August 22, 1862
March 25, 1918 in Paris due to colon cancer.
Also Known As:
His full name was Achille-Claude Debussy, he was an influential French composer of the 19th century. DeBussy formulated the 21-note scale and he changed how instruments were used for orchestration.
Type of Compositions:
DeBussy showed his musical ability on the piano at a young age. He had a wealthy patroness named Nadezhda Filaretovna von Meck. Also, Madame Mauté de Fleurville, a friend of Frederic Chopin, encouraged DeBussy to continue his studies. He entered the Paris Conservatory at age 10 where he studied composition and piano. In 1884, his cantata "L'enfant prodigue" won him the prestigious Prix de Rome. DeBussy was also influenced by the works of Symbolist writers and the music of Richard Wagner.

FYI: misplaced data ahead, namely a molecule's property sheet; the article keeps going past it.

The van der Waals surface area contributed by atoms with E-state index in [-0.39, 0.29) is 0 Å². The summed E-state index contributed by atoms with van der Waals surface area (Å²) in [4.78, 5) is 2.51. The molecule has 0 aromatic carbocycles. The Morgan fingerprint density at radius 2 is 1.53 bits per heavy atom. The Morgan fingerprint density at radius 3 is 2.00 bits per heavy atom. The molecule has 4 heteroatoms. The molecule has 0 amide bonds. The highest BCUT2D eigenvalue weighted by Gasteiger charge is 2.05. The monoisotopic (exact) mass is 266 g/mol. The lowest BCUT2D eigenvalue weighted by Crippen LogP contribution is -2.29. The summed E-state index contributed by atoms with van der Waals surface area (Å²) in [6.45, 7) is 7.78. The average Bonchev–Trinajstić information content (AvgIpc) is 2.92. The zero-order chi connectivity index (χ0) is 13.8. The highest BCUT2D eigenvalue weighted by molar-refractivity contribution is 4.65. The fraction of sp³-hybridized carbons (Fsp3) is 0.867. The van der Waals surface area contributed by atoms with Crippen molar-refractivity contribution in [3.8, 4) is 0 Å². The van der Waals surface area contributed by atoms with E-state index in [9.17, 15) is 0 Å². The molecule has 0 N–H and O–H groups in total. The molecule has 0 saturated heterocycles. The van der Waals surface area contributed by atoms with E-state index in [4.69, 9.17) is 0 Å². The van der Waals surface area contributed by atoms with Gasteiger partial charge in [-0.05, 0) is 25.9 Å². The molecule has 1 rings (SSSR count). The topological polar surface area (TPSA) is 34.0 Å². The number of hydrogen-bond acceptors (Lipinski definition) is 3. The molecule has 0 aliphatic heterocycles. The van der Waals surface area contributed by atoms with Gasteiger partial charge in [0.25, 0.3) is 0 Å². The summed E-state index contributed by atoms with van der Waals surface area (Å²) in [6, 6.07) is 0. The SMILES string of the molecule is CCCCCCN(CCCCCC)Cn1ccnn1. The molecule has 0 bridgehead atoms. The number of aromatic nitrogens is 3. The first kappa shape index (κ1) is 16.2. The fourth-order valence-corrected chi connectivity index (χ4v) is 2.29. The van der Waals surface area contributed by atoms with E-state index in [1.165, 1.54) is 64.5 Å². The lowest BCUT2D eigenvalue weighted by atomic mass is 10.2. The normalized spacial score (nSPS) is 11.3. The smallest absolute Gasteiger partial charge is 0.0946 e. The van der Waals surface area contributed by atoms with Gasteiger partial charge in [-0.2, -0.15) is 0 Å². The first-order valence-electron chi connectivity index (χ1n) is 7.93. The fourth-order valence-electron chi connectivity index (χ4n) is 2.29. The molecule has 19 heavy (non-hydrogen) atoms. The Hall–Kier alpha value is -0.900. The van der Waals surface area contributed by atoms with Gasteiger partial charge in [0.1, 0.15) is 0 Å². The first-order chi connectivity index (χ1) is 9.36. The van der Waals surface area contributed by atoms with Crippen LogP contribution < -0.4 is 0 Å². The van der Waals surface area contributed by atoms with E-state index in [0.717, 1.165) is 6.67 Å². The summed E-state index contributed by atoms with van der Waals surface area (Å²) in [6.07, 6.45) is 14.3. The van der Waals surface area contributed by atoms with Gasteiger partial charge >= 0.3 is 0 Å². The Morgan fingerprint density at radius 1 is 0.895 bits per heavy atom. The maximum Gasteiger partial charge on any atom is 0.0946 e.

Some of his known works are: "Clair de lune," "Prélude à l'après-midi d'un faune" (inspired by the poem of poet Stéphane Mallarmé), "La Mer," "Pelléas et Mélisande" (based on a play by playwright and poet Maurice Maeterlinck), "Nocturnes," "Images," Jeux;" he also wrote a piano suite for his daughter (nicknamed ChouChou) called "Children's Corner."
He divorced his first wife, Lily Texier, and married Emma Bardac with whom he already had a daughter named Claude-Emma. Later in life, he created an alter ego whom he called "Monsieur Croche."
Listen to Claude DeBussy's "Claire de Lune" courtesy of YouTube